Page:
Monday, February 6, 2012

Beignet Hacker

Posted By on Mon, Feb 6, 2012 at 11:48 AM

Beignets at home, almost like the real thing!
  • Beignets at home, almost like the real thing!
If you've ever been drunk in New Orleans at 4am, there's a good chance you've hit up Café du Monde for beignets ... hot enough to melt your mouth, or at least peel off a few layers of mouth-roof-skin and prevent you from fully enjoying the next day's muffuletta ... loaded down with masses of powdered sugar sure to make you choke and blow a haze of white powder over all your equally drunk friends ... washed down with an admittedly kinda crappy chicory café au lait. Well, you can recreate that delirious New Orleans experience at home fairly easily. Here's the recipe:

New Orleans Beignets at Home


8 Sazeracs
- or 1 pail of industrial strength Hurricane
- or 17 Abita Turbodogs

1/2 gallon canola oil
1 pack of Pillsbury buttermilk biscuit dough
Lots and lots of powdered sugar

Coffee, milk and sugar

How to do it:
First, drink the Sazeracs, over the period of approximately three hours while listening to very loud music in a dark room filled with sweaty people. If you prefer Hurricanes of the Pat O'Brien's variety, go for it. Be sure to puke outside against a wall before you proceed to the next step. Beer? Go with Abita Turbodog. Acutally, any Abita will do. I just like saying Turbodog. Turbodog.


Next, find a kitchen. Most kitchens will do. Hopefully there is a functioning stovetop. And a deep cast-iron skillet. And some paper towels. And a bathroom nearby, because you will still be needing that frequently for the next few hours as your body continues to process the alcohol from Step 1. Turbodog.

There is probably some canola oil, or similar, in the pantry. And there's a 50/50 chance that some refrigerated biscuit dough is in the fridge. If not, forget this whole mess and just go to sleep. If so, proceed. Turbodog.

Frying up in HOT oil
  • Frying up in HOT oil
Heat canola oil, about two inches deep in the skillet, to 350 degrees. No frying thermometer? Stick your finger in to see how hot it is. Then call 911 to ask how to treat a first degree burn. Better yet ... skip the finger part and hope for the best with the oil temperature. Frying refrigerated dough is not that precise a science. It takes about 10 minutes to heat the oil up to the required temperature.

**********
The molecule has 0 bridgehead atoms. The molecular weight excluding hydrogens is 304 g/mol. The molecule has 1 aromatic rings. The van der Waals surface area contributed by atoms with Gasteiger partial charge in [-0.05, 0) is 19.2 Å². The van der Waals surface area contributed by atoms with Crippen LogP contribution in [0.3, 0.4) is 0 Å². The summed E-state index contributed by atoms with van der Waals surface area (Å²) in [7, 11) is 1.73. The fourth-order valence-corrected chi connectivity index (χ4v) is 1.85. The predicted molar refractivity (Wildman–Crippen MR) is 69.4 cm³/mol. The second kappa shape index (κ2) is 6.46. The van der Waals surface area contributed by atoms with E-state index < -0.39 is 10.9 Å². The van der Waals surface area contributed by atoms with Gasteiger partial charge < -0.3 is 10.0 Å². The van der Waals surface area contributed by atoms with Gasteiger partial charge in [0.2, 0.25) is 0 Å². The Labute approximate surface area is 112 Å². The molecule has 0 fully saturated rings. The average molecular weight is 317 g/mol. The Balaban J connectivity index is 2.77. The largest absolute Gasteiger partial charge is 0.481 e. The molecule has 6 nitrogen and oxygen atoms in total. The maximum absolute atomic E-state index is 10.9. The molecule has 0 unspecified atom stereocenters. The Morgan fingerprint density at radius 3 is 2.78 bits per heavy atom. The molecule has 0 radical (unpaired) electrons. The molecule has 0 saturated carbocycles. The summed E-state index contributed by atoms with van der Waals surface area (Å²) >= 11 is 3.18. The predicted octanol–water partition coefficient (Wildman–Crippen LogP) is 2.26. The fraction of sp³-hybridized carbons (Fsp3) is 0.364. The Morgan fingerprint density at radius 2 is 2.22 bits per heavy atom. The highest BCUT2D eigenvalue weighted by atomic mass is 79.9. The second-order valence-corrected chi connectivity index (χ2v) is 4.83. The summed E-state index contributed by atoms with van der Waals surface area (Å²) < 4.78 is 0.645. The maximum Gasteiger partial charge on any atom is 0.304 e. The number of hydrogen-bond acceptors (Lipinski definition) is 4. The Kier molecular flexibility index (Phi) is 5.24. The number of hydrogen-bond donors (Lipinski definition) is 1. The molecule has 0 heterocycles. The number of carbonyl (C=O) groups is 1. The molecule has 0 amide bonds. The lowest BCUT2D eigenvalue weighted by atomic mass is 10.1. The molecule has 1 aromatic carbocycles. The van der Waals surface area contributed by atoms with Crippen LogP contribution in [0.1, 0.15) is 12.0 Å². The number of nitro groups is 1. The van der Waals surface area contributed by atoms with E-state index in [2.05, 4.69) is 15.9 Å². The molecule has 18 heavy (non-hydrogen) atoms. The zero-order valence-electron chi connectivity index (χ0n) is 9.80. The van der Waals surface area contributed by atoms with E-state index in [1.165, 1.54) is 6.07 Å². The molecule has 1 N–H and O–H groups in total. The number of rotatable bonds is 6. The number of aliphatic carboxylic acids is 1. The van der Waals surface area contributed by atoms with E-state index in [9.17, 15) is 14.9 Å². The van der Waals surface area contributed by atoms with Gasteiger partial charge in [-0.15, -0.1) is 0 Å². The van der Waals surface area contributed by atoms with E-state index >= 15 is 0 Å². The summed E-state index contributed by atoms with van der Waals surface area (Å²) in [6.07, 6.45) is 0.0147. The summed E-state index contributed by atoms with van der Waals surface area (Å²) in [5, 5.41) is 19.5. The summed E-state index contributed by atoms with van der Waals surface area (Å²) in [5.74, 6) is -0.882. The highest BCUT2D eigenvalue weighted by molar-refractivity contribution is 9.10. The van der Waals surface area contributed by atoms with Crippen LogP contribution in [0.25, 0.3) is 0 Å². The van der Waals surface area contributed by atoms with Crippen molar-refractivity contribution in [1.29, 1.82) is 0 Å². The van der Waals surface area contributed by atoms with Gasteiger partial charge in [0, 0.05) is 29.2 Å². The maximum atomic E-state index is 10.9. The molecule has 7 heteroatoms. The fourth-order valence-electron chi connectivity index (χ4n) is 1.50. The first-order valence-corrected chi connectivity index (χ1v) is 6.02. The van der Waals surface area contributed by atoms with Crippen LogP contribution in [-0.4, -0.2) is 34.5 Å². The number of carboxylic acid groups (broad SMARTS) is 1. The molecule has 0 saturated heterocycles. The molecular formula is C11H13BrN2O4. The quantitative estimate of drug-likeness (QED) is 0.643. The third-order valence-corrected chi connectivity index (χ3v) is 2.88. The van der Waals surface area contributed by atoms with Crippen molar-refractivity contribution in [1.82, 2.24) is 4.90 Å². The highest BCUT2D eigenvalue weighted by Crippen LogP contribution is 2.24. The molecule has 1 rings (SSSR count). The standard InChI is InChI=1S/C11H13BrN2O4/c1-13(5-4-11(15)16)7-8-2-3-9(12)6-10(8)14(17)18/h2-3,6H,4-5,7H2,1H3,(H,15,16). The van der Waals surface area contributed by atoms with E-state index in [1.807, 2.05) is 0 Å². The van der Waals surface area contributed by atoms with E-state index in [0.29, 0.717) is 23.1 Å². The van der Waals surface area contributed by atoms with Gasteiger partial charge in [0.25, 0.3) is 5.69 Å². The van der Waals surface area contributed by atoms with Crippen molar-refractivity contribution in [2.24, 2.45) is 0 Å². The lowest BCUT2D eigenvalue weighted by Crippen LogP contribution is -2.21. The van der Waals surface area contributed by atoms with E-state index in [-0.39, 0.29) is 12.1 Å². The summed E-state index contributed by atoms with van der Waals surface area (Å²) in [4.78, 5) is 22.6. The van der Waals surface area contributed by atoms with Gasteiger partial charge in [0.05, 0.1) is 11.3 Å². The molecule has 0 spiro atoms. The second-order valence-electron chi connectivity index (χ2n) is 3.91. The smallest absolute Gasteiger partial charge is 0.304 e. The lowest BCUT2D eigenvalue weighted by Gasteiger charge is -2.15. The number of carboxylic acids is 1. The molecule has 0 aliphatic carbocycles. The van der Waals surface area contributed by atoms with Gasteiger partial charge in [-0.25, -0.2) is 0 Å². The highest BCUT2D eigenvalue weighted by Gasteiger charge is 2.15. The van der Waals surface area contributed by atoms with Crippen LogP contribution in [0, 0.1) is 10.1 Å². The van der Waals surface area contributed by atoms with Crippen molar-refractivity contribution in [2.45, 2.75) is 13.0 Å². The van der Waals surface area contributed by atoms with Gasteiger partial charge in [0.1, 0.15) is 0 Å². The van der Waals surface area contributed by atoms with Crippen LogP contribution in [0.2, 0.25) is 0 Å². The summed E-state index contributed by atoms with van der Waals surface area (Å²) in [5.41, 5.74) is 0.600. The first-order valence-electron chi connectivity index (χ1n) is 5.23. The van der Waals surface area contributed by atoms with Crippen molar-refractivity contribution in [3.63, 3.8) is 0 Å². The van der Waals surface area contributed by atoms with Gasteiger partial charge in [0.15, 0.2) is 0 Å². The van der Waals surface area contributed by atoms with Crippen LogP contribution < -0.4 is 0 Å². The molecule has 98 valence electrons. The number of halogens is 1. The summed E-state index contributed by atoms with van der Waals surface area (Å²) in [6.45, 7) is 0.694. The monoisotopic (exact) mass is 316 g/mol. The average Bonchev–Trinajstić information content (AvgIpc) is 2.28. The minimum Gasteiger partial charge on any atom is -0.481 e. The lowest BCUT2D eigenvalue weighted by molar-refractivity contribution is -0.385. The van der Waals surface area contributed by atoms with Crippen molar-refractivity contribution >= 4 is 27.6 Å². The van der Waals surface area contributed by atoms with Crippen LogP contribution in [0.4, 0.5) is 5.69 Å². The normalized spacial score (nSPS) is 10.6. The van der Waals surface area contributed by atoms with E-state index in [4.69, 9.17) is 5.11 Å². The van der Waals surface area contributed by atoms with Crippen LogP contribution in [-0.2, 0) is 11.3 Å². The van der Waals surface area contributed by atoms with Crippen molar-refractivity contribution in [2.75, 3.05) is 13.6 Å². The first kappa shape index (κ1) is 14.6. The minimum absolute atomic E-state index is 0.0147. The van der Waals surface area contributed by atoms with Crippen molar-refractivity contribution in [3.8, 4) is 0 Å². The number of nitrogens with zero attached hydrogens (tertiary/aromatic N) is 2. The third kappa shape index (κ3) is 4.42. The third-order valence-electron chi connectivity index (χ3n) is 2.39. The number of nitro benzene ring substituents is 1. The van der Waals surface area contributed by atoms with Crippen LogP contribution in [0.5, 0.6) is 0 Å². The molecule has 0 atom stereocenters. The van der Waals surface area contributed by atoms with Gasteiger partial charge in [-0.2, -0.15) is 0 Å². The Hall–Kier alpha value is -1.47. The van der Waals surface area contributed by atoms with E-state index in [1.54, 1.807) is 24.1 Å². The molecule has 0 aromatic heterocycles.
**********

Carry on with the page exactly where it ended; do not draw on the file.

If you have lots of friends over, you can chop each piece of biscuit dough into quarters for doughnut-hole-sized beignets. Better yet, just fry each biscuit whole. Drop each biscuit or quarter biscuit into the oil carefully. These will splash hot oil on you if you drop them from a few inches up. If you try to shoot a biscuit basket into the hot oil from five feet away, you may also send enough oil over the side of the skillet to start a large fire. Don't do that. Turbodog.

Let the biscuit/beignets fry about a minute per side to a nice golden brown color approximately that of the darkened end of a french fry, or, if you don't care for french fries but love the Muppets, a color similar to Fozzy Bear's fur. Remove fried beignets onto paper towels to lose the excess oil. Then, throw them into a paper back (lunch bag, grocery bag, leftover Taco Bell bag with just a hint of processed cheese and industrial meat drippings inside, whatever you got), and pour in 3 boxes of powdered sugar, or about 1/4 cup, your call. Shake. You can pretend to be a mixologist and get all fancy with your shaking if your friends like that "Sh*t Bartenders Mixologists Say" video. Dump everything out onto the table and dig in.

Oh, don't forget to make some coffee. Turbodog. Preferably with some whole milk and sugar, which is necessary to provide a lower level of contrast to the large amount of sugar topping your beignets and the equally large volume of saturated fat stored within them. Eat those beignets while they are still as close to the 350 degree oil temperature as possible. Immediately proceed back to step 1 and start again before the caffeine wears off.

P.S. A serious note. Seriously. You can make some great treats at home from Pillsbury biscuit dough and oil and powdered sugar. Not quite as good as the real thing, but darn good. Especially with a good cup of coffee in the morning. Or milk for the kids, who will love you and will wish that you had just made the beignets and not shared the whole drinking-in-New-Orleans story that accompanied them. Turbodog.

Here's Southern Living's version of this easy recipe, without all my important side notes!

Tags: , , , , ,


Subscribe to this thread:

Add a comment

Readers also liked…

Latest in Omnivore

More by Brad Kaplan

The Ultimate Doughnut Smackdown
The Ultimate Doughnut Smackdown

Search Events

Search Omnivore

Recent Comments

© 2016 Creative Loafing Atlanta
Powered by Foundation